As the United States is about to go over its own fiscal cliff, EU nations are facing up to the realities of big government and bad policies. Carolyn Moynihan, deputy editor of MercatorNet, wrote recently about how Italians are turning to home for support in an increasingly inhospitable public culture. In fact, two Italian market research organizations — Coldiretti and Censis — report that one-third of adult Italians (more than 60% of young adults — up from only 48% in 1990) live back home with their parents. This sad development is especially affecting the 18- to 29-year-olds who haven’t been able to find work or can’t afford their own place on the low salaries of available jobs.
The Italians refer to the generation that had moved in with mom and dad as “big babies” or “mama’s boys” because they are not leaving the nest. The young adults, though, explain that they wish they could have their own places and be independent, but the unemployment rate for 20-somethings in Italy hovers at over 30 percent, and many of those with jobs are settling for part-time or low-pay jobs they wouldn’t have even considered in better economic times. Even well-trained, well-educated young adults are struggling to find good-paying jobs. One survey reported that fully a quarter of 30 to 40-year-olds in Italy still live with their parents. Sadly, such are the realities during a financial crisis where unemployment is rising and prices for basic commodities like food and fuel are too high.
Of course, Italy is not alone in facing the consequences of the fiscal crisis and bureaucratic expansion. A harsh reality is that “re-distributing the wealth” doesn’t stretch money very far.
The silver lining to the fiscal crisis is that hard financial times strengthen the family as a place of solace and succor to provide balance to the difficult times and financial crises. As the public aspects of people’s lives become unbearable, they retreat to their private and personal space — home and family — where they find relief from the stress. In fact, the Coldiretti and Censis report was titled: “The economic crisis – living together, living better,” a title that recognizes the benefits of a family haven when there is no place else to turn, a place of solidarity and support, and a place of refuge where family members can repair and renew their spirits before they return to the demanding challenges they face in their professional and/or public lives.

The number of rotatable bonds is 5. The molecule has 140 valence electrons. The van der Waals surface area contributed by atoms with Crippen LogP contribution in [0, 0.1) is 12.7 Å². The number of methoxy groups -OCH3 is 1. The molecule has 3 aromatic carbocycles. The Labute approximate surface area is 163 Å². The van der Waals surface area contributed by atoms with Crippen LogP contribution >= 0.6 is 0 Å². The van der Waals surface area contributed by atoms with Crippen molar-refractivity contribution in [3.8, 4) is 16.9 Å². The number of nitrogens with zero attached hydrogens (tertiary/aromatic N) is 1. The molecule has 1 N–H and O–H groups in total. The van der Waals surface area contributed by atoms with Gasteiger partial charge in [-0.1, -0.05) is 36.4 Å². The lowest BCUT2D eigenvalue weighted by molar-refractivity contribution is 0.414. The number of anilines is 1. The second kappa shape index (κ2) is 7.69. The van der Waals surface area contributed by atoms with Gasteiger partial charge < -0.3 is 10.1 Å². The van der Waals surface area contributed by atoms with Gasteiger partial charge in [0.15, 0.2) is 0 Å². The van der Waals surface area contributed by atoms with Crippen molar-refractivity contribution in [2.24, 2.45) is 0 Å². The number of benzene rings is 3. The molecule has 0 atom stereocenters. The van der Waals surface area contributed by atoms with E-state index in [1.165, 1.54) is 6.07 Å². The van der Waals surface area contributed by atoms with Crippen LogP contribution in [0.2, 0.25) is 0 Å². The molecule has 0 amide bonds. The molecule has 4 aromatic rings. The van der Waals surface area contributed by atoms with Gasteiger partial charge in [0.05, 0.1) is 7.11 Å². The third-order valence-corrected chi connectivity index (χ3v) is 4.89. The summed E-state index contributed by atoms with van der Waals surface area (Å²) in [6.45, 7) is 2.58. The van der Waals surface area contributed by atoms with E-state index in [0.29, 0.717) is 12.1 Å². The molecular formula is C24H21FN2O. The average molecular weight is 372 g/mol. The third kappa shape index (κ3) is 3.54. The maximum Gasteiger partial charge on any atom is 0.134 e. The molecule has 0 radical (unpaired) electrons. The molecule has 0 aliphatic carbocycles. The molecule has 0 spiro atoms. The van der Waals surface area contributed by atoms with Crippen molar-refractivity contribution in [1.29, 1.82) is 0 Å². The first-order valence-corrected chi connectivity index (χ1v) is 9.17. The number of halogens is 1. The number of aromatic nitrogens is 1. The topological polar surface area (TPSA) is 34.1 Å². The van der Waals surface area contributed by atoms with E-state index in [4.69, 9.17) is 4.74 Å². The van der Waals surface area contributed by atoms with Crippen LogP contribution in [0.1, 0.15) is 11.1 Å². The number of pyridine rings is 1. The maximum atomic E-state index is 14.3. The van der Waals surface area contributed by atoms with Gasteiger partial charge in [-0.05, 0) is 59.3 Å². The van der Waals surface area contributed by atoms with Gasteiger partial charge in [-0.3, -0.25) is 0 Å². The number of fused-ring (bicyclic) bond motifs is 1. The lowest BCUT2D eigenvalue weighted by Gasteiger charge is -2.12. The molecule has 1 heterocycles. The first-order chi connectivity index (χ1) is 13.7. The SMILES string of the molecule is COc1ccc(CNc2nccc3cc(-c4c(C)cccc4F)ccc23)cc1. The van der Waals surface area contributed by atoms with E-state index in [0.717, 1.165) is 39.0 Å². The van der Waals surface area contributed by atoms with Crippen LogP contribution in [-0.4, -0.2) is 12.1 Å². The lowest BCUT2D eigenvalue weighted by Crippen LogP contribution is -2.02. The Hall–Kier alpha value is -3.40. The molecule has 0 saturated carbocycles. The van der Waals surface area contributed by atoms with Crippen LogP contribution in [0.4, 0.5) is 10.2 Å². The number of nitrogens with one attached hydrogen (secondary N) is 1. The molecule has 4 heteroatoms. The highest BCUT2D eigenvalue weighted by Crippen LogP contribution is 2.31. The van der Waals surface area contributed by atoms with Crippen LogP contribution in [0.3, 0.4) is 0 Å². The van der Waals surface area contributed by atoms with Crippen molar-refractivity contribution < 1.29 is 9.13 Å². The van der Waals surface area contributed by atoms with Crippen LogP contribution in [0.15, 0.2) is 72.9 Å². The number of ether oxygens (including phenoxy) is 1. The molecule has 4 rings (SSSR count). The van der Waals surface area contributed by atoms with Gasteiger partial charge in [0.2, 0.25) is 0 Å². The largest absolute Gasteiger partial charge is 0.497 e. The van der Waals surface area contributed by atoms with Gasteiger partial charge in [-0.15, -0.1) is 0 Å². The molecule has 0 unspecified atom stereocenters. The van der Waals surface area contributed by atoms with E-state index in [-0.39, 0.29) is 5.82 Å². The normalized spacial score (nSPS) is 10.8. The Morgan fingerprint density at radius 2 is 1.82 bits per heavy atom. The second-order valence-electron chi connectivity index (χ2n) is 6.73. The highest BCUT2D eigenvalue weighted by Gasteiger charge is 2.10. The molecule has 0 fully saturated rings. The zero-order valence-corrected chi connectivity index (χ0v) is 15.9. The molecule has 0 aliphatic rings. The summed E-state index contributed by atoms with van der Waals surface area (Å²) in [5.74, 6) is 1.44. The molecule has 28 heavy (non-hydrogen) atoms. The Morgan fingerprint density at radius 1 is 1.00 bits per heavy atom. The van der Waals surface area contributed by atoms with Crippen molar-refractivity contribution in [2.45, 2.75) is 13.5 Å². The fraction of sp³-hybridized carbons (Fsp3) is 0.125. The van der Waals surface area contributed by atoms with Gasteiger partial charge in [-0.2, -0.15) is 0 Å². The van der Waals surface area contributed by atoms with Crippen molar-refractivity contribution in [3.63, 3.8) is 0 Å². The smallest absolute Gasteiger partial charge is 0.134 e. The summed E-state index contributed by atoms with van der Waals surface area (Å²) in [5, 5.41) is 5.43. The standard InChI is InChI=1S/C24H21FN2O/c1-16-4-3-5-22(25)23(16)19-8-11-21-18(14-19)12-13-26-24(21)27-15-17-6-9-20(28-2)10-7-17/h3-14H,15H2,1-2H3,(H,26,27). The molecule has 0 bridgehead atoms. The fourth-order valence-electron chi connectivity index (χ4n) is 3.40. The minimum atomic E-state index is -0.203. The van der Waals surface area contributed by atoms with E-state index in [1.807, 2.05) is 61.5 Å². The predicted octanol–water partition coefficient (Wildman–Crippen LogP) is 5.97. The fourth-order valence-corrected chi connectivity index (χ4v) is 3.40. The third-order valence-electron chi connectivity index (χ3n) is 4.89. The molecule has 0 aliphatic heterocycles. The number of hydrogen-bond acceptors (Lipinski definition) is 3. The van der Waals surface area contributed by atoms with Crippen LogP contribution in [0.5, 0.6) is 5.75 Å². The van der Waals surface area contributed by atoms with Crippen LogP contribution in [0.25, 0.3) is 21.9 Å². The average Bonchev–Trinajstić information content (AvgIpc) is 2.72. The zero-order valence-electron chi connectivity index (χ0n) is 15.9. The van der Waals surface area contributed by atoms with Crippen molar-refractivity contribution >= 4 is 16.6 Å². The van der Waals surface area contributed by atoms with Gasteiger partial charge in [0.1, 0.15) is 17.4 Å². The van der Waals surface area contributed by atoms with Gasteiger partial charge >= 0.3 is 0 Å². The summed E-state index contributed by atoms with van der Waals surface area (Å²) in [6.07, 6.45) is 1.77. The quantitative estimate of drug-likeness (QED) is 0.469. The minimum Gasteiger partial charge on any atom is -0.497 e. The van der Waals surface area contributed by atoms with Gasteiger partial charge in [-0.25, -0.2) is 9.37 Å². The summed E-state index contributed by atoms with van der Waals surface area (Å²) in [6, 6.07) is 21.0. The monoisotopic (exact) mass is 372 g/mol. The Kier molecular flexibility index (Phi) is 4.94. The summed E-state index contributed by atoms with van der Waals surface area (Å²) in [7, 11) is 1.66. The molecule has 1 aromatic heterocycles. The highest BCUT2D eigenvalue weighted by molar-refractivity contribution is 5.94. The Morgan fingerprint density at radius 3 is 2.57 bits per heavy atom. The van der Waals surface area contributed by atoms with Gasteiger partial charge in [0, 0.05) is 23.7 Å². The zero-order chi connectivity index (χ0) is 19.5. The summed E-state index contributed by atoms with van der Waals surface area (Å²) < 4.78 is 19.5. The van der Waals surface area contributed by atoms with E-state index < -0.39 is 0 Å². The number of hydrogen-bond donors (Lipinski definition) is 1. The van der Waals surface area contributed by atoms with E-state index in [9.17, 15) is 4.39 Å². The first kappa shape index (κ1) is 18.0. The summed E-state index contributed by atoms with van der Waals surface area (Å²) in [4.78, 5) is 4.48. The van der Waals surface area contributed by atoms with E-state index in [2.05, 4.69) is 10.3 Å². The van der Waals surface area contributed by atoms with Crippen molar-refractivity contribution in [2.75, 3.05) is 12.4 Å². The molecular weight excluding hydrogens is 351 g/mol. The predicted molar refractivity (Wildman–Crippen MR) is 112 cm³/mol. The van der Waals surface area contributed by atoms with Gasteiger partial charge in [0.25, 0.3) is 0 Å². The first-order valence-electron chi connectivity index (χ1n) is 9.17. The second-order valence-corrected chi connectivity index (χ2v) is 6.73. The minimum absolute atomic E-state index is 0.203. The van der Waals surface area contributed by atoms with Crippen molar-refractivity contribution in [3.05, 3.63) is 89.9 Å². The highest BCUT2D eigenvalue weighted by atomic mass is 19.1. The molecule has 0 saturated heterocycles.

Researchers are learning that the concepts of “home and family” have grown musty from misuse and lack of appreciation in the fast-track marketplace. In New Zealand, the University of Waikato is sponsoring an upcoming conference to explore the “public-private nexus” of “home and identity.” They are working with foundations to explore ways to bring academics and public policy experts into the discussion about the importance of home.
Other researchers are acknowledging the lack of understanding about the pivotal role of home. Others decry the attention to “home” without a corresponding acknowledgement of the role of “family” in strengthening nations. Still others want researchers and policymakers to appreciate the role and contribution of men to home and family.
As I’ve written in my latest book, Marriage Matters, the married mom-and-dad family — in addition to being important for the well-being of men and women and, especially, children — is the foundation of societies and nations. Marriage has been recognized as a special institution across cultures and throughout history. Perhaps these desperate economic times will remind us of the importance of marriage and family.